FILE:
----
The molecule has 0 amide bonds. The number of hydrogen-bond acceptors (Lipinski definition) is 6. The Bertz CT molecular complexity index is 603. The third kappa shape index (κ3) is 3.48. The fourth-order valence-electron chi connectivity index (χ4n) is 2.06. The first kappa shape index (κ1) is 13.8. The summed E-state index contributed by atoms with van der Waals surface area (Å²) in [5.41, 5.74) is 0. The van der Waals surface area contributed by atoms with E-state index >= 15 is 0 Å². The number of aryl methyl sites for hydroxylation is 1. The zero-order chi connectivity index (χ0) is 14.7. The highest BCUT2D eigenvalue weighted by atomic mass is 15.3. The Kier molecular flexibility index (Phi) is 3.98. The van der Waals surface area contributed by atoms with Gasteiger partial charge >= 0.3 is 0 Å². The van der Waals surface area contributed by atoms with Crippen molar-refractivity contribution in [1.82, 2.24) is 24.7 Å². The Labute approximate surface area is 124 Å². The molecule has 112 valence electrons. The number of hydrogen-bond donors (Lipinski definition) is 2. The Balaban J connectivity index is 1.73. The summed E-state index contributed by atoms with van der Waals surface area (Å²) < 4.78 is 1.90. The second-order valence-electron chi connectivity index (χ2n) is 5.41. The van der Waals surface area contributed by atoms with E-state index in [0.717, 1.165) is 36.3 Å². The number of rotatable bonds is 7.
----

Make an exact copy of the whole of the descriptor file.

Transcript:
The molecule has 0 amide bonds. The number of hydrogen-bond acceptors (Lipinski definition) is 6. The Bertz CT molecular complexity index is 603. The third kappa shape index (κ3) is 3.48. The fourth-order valence-electron chi connectivity index (χ4n) is 2.06. The first kappa shape index (κ1) is 13.8. The summed E-state index contributed by atoms with van der Waals surface area (Å²) in [5.41, 5.74) is 0. The van der Waals surface area contributed by atoms with E-state index >= 15 is 0 Å². The number of aryl methyl sites for hydroxylation is 1. The zero-order chi connectivity index (χ0) is 14.7. The highest BCUT2D eigenvalue weighted by atomic mass is 15.3. The Kier molecular flexibility index (Phi) is 3.98. The van der Waals surface area contributed by atoms with Gasteiger partial charge >= 0.3 is 0 Å². The van der Waals surface area contributed by atoms with Crippen molar-refractivity contribution in [1.82, 2.24) is 24.7 Å². The Labute approximate surface area is 124 Å². The molecule has 112 valence electrons. The number of hydrogen-bond donors (Lipinski definition) is 2. The Balaban J connectivity index is 1.73. The summed E-state index contributed by atoms with van der Waals surface area (Å²) < 4.78 is 1.90. The second-order valence-electron chi connectivity index (χ2n) is 5.41. The van der Waals surface area contributed by atoms with E-state index in [0.717, 1.165) is 36.3 Å². The number of rotatable bonds is 7.